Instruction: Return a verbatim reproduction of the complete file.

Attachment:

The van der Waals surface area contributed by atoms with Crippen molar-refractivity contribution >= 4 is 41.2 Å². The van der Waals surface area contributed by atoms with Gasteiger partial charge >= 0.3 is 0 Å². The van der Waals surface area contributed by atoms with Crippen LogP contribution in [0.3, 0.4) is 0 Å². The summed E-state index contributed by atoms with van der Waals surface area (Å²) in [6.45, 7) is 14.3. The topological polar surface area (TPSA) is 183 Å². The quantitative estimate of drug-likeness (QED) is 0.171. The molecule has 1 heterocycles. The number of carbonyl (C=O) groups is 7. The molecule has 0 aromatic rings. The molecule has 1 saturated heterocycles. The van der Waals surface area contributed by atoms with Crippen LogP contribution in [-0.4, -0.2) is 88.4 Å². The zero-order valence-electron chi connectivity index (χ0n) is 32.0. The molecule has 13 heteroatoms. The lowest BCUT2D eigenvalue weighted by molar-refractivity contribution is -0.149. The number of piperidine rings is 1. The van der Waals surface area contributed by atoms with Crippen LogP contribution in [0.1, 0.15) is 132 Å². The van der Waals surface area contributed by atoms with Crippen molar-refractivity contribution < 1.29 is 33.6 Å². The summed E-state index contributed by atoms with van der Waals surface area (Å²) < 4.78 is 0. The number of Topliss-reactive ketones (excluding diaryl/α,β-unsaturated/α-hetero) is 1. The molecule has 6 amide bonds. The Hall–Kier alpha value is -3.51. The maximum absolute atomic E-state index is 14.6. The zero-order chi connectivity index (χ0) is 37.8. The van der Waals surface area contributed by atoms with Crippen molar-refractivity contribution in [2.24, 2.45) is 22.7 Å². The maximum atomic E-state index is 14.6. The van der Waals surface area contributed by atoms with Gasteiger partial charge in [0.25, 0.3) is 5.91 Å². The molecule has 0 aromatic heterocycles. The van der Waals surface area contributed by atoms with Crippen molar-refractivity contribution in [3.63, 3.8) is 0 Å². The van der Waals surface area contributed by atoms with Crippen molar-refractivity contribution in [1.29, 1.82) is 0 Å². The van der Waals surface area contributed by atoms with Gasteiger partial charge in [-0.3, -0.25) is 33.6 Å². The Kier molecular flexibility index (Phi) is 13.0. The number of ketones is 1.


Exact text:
The van der Waals surface area contributed by atoms with Crippen molar-refractivity contribution >= 4 is 41.2 Å². The van der Waals surface area contributed by atoms with Gasteiger partial charge >= 0.3 is 0 Å². The van der Waals surface area contributed by atoms with Crippen LogP contribution in [0.3, 0.4) is 0 Å². The summed E-state index contributed by atoms with van der Waals surface area (Å²) in [6.45, 7) is 14.3. The topological polar surface area (TPSA) is 183 Å². The quantitative estimate of drug-likeness (QED) is 0.171. The molecule has 1 heterocycles. The number of carbonyl (C=O) groups is 7. The molecule has 0 aromatic rings. The molecule has 1 saturated heterocycles. The van der Waals surface area contributed by atoms with Crippen LogP contribution in [-0.4, -0.2) is 88.4 Å². The zero-order valence-electron chi connectivity index (χ0n) is 32.0. The molecule has 13 heteroatoms. The lowest BCUT2D eigenvalue weighted by molar-refractivity contribution is -0.149. The number of piperidine rings is 1. The van der Waals surface area contributed by atoms with Crippen LogP contribution in [0.1, 0.15) is 132 Å². The van der Waals surface area contributed by atoms with Crippen molar-refractivity contribution < 1.29 is 33.6 Å². The summed E-state index contributed by atoms with van der Waals surface area (Å²) < 4.78 is 0. The number of Topliss-reactive ketones (excluding diaryl/α,β-unsaturated/α-hetero) is 1. The molecule has 6 amide bonds. The Hall–Kier alpha value is -3.51. The maximum absolute atomic E-state index is 14.6. The zero-order chi connectivity index (χ0) is 37.8. The van der Waals surface area contributed by atoms with Crippen molar-refractivity contribution in [2.24, 2.45) is 22.7 Å². The maximum atomic E-state index is 14.6. The van der Waals surface area contributed by atoms with Gasteiger partial charge in [0.25, 0.3) is 5.91 Å². The molecule has 0 aromatic heterocycles. The van der Waals surface area contributed by atoms with Crippen molar-refractivity contribution in [3.63, 3.8) is 0 Å². The van der Waals surface area contributed by atoms with Crippen molar-refractivity contribution in [1.29, 1.82) is 0 Å². The van der Waals surface area contributed by atoms with Gasteiger partial charge in [-0.3, -0.25) is 33.6 Å². The Kier molecular flexibility index (Phi) is 13.0. The number of ketones is 1.